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William Ernest Pineau.



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Home of Record: Saugus (Agua Dulce), CA
Date of Birth: April 30, 1924

Service: U.S. Army Air Corps
Rank: Aviation Cadet
ID No: 39693386
Specialty: Metal working
Selective Service Registration Date: June 30, 1944
Start Tour: February 6, 1943
Length of Service: 1 year, 3 months, 5 days
Unit: Class 44 H, Squadron 26, 2nd Training Group

Incident & Casualty Date: May 11, 1944
Location: Semitropic, Kern County, CA
Casualty Reason: Crash of training plane
Age at Loss: 20
Remains: Los Angeles National Cemetery, 950 S. Sepulveda Blvd.
Plot 100, C16

 


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Cadet William Ernest Pineau was born in Albuquerque on April 30, 1924, to Ernest L. Pineau (1889-1976, originally from Pennsylvania) and Marian L. Miller Pineau (1897-1973, from Iowa). In 1935 the family lived in Oregon; by 1940, when William was 15, they were living in Agua Dulce Canyon along with William's maternal grandparents. At the time, his father was working as a house painter. According to the 1940 U.S. Census, their nearest neighbors were the Earl Held, Frank Mitchell and George Shaefer families.

William registered for the draft June 30, 1942, two months after his 18th birthday. Unmarried, he enlisted in the U.S. Army on February 6, 1943, at Fresno, and was sent to Air Corps training at Minter Field (previously called Lerdo Field, later known as Shafter Airport) in farm country northwest of Bakersfield.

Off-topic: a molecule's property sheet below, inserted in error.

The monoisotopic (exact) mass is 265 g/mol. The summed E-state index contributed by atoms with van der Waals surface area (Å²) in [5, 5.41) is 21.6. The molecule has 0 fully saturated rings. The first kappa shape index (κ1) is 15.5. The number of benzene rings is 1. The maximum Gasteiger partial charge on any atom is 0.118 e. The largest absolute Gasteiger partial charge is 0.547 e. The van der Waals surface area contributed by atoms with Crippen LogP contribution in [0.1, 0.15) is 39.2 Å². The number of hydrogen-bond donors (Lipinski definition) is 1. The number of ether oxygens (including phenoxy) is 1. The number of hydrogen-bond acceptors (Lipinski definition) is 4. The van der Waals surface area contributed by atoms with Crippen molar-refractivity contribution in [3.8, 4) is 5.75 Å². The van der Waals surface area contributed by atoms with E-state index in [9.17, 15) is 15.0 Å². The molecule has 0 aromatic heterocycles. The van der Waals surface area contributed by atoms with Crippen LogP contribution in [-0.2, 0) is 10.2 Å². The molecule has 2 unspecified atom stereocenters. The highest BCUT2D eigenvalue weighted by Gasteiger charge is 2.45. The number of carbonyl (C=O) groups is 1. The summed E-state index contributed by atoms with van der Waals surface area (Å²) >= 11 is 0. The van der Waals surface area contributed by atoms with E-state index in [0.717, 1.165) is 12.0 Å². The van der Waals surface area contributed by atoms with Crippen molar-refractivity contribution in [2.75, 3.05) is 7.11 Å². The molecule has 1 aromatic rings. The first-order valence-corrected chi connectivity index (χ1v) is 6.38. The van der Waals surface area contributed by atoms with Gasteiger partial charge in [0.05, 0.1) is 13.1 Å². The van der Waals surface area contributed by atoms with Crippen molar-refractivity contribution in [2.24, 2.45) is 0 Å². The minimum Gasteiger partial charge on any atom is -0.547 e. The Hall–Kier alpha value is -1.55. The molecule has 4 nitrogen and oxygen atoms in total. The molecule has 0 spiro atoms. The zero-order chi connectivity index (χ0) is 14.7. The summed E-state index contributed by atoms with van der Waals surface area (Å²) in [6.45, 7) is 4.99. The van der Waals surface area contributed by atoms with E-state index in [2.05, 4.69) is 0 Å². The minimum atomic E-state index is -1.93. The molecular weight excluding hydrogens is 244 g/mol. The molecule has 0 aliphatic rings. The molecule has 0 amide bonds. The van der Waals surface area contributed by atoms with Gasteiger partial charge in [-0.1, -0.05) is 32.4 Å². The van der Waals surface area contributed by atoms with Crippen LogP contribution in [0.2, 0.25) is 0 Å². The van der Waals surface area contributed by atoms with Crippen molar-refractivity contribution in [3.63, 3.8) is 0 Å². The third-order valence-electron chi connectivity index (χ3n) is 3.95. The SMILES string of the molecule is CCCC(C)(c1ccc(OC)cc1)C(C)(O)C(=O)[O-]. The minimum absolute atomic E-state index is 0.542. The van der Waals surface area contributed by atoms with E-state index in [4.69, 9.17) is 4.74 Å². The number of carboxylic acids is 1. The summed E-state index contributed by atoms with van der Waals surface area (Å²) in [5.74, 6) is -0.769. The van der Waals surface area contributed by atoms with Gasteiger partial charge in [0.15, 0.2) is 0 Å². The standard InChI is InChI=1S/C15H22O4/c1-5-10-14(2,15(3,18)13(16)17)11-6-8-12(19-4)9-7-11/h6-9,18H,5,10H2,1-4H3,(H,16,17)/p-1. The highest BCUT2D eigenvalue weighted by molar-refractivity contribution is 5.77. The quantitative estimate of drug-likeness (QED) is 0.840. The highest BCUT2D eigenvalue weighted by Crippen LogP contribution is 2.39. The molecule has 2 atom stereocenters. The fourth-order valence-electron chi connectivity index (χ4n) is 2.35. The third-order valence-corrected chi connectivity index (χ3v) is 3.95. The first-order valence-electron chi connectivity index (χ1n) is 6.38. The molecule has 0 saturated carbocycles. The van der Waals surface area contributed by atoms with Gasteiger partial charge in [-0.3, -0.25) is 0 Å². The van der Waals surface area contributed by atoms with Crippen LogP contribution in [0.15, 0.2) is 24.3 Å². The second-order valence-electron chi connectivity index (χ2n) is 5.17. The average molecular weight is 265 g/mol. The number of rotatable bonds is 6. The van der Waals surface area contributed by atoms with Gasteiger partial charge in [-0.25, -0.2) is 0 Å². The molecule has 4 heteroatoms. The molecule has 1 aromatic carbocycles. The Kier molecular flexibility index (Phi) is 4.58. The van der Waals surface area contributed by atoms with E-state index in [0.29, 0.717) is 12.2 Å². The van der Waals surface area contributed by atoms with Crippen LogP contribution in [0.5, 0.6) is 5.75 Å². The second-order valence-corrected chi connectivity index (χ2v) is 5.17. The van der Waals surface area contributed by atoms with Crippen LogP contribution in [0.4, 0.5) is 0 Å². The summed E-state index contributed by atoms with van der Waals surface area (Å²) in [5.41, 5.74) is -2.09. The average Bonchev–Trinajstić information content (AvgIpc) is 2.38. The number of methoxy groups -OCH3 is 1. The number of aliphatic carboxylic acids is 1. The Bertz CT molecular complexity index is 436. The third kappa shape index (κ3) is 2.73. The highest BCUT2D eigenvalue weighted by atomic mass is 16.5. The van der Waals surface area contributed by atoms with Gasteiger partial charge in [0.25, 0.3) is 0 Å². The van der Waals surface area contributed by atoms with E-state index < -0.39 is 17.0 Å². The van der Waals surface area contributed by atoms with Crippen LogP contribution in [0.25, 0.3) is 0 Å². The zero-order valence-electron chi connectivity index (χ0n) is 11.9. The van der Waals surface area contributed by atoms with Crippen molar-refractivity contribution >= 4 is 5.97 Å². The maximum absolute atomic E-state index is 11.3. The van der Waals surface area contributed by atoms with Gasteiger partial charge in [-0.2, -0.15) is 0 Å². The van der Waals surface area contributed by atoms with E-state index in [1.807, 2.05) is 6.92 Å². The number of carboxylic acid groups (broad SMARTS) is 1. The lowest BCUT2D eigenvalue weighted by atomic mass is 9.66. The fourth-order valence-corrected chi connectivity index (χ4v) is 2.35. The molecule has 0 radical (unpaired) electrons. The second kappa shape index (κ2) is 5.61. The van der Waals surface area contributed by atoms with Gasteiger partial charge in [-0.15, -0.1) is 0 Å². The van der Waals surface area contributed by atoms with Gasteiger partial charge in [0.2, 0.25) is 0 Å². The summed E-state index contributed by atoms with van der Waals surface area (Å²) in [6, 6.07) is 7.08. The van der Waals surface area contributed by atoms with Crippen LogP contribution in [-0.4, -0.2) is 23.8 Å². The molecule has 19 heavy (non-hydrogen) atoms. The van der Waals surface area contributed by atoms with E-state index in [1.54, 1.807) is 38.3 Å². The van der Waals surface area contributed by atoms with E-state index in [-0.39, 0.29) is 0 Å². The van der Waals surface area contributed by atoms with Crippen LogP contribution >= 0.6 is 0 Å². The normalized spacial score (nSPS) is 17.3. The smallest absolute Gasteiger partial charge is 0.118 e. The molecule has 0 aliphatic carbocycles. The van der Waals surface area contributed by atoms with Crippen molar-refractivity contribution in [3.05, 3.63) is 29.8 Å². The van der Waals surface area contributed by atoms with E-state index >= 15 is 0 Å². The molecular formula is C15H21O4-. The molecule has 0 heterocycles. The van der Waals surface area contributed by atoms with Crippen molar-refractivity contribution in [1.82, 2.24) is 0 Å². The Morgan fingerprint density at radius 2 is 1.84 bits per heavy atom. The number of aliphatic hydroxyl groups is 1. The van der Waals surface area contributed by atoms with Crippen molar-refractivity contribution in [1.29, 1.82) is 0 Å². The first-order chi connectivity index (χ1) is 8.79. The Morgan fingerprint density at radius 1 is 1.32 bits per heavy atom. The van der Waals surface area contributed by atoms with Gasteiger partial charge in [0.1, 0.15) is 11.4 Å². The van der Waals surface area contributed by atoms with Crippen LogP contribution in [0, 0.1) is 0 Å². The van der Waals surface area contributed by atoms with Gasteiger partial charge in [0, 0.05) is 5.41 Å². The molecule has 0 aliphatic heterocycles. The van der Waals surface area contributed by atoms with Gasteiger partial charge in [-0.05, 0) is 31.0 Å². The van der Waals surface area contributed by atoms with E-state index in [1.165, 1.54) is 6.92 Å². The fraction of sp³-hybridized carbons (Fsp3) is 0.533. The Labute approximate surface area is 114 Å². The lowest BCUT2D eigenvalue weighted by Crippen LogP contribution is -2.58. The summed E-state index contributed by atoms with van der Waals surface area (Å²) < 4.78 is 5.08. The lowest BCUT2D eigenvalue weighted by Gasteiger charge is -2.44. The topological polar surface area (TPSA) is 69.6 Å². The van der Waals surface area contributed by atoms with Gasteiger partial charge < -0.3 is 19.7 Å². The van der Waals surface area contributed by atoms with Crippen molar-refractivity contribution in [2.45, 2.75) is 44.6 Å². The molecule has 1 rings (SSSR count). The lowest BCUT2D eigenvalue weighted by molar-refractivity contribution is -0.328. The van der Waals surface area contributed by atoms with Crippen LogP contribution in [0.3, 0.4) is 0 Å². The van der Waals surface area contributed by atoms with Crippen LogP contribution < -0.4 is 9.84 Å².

William had just turned 20 when on May 11, 1944, during a training mission out of Minter Field, his BT-13 aircraft went down in Semitropic, a small community northwest of Shafter (between today's Interstate 5 freeway and Wasco on Highway 46). William perished along with the copilot, 2LT Richard F. Hadfield, 22, of Hollywood. Having died in active service, William was buried in Los Angeles National Cemetery beneath a government-issue headstone.

Almost every U.S. pilot, both Army and Navy, learned his basic flying skills in the BT-13.[1] "BT" stands for Basic Trainer. The BT-13 was the Vultee Valiant, a single-engine, all-metal cantilever low-wing aircraft with fixed landing gear built by Vultee Aircraft of Downey, Calif. It had a range of 725 miles and a maximum speed of 230 mph. A total of 11,537 Valiants were produced from September 1939 to the summer of 1944. Pilots nicknamed it the "Vultee Vibrator." Aircraft at Minter Field had the fuselage letter code "L" for Lerdo Field.[2] ("M" was Moffett Field in Santa Clara County.)


Example of a BT-13 trainer at Minter Field. (Not Cadet Pineau's plane.) Note the "L" on the fuselage for Lerdo Field, aka Minter Field. Click to enlarge.

In 1945, William's father, Ernest Pineau, made Newsweek magazine when he was the target of the "Phantom of Vasquez Rocks." (Read about it here.) At that time, Ernest was reportedly working as a "government trapper of mountain lions and coyotes." In 1948, William's mother, Marian Pineau, was identified as the "former owner of the Agua Dulce Club."

1. Western Museum of Flight (wmof.com).

2. USAAF Training Aircraft Fuselage Codes of WWII (fuselagecodes.com).

Research assistance from Tricia Lemon Putnam.



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